When U.S. Rep. Cori Bush of Missouri was pregnant with her first child, Zion, she saw a sign in her doctor’s office encouraging her to speak up about anything unusual she was feeling.
She did so, telling her physician that she was having severe pains, but her concerns were swiftly dismissed. The doctor told Bush, who is African American, that she was fine and sent her home — and one week later, Bush went into early labor.
“At 23 weeks, my son was born, one pound, three ounces,” Bush told a congressional hearing Thursday on Black maternal mortality. “His ears were still in his head. His eyes were still fused shut. His fingers were smaller than rice, and his skin was translucent, a Black baby, translucent.”
Bush recalled that the doctor who delivered her son apologized for not listening to her.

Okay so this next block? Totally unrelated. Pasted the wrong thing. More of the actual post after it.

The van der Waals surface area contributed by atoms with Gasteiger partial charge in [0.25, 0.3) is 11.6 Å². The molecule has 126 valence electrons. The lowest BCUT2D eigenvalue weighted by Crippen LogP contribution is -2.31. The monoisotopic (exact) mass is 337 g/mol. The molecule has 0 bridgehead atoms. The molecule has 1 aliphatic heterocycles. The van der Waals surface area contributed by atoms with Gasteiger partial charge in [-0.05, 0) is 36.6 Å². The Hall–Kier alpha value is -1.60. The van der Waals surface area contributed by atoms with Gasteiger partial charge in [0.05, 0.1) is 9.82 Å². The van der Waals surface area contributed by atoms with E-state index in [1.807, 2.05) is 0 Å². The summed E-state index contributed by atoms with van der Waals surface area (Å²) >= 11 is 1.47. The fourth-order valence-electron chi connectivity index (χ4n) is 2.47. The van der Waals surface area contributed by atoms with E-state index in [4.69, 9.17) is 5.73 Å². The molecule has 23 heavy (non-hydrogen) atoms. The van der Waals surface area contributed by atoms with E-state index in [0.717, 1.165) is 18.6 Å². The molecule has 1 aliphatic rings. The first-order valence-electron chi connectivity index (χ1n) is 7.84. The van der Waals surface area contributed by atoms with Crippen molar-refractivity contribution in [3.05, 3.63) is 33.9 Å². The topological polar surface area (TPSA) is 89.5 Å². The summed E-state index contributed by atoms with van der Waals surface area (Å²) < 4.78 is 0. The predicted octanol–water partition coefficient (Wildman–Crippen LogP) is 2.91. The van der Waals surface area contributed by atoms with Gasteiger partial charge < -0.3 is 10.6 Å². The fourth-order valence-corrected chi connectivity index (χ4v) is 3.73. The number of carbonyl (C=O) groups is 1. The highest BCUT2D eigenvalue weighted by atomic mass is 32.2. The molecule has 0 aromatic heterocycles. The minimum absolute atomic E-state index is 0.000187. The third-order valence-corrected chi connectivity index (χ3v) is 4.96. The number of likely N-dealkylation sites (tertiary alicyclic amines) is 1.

But when she was pregnant with her second child, she faced the same situation. She again went into early labor, and a different doctor refused to help her, telling Bush in a clear reference to her race: “You can get pregnant again, because that’s what you people do.”
Her story is far from unusual.
Mothers, spouses and loved ones of Black people who have died as a result of childbirth complications described their experiences to the House Oversight and Reform Committee in heartbreaking detail.
Black birthing people are three times more likely to experience pregnancy-related death when compared to their white counterparts, according to the Centers for Disease Control and Prevention. They also experience higher rates of pregnancy complications, infant loss, and miscarriage.
Affluent Black Americans also are disproportionately affected: a Black person with a college degree is twice as likely to experience a severe physical or mental complication from childbirth than a white woman without a high school degree, said Dr. Veronica Gillispie-Bell, medical director for the Louisiana Perinatal Quality Collaborative.
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